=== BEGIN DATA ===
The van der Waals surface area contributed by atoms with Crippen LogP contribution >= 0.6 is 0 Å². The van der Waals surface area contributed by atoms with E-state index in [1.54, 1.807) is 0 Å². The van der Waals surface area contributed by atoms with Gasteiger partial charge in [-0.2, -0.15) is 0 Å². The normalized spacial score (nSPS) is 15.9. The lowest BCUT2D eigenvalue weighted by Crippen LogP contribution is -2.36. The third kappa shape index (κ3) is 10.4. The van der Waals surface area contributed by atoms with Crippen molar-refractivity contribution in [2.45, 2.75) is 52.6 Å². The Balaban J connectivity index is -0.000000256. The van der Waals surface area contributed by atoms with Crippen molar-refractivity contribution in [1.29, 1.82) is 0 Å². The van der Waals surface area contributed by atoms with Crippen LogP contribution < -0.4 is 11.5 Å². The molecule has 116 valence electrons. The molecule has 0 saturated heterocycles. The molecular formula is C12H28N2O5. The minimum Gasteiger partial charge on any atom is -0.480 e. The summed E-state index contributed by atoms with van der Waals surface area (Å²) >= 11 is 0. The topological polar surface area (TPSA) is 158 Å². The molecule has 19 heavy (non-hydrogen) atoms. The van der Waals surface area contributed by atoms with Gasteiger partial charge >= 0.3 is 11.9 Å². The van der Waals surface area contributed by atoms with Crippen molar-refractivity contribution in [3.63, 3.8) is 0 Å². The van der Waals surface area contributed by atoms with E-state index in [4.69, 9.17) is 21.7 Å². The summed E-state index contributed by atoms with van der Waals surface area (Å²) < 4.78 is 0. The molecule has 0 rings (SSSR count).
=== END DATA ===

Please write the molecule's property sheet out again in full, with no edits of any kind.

The van der Waals surface area contributed by atoms with Crippen LogP contribution >= 0.6 is 0 Å². The van der Waals surface area contributed by atoms with E-state index in [1.54, 1.807) is 0 Å². The van der Waals surface area contributed by atoms with Gasteiger partial charge in [-0.2, -0.15) is 0 Å². The normalized spacial score (nSPS) is 15.9. The lowest BCUT2D eigenvalue weighted by Crippen LogP contribution is -2.36. The third kappa shape index (κ3) is 10.4. The van der Waals surface area contributed by atoms with Crippen molar-refractivity contribution in [2.45, 2.75) is 52.6 Å². The Balaban J connectivity index is -0.000000256. The van der Waals surface area contributed by atoms with Crippen molar-refractivity contribution in [1.29, 1.82) is 0 Å². The van der Waals surface area contributed by atoms with Crippen LogP contribution < -0.4 is 11.5 Å². The molecule has 116 valence electrons. The molecule has 0 saturated heterocycles. The molecular formula is C12H28N2O5. The minimum Gasteiger partial charge on any atom is -0.480 e. The summed E-state index contributed by atoms with van der Waals surface area (Å²) >= 11 is 0. The topological polar surface area (TPSA) is 158 Å². The molecule has 19 heavy (non-hydrogen) atoms. The van der Waals surface area contributed by atoms with Gasteiger partial charge >= 0.3 is 11.9 Å². The van der Waals surface area contributed by atoms with Crippen molar-refractivity contribution in [3.63, 3.8) is 0 Å². The van der Waals surface area contributed by atoms with E-state index in [4.69, 9.17) is 21.7 Å². The summed E-state index contributed by atoms with van der Waals surface area (Å²) < 4.78 is 0. The molecule has 0 rings (SSSR count).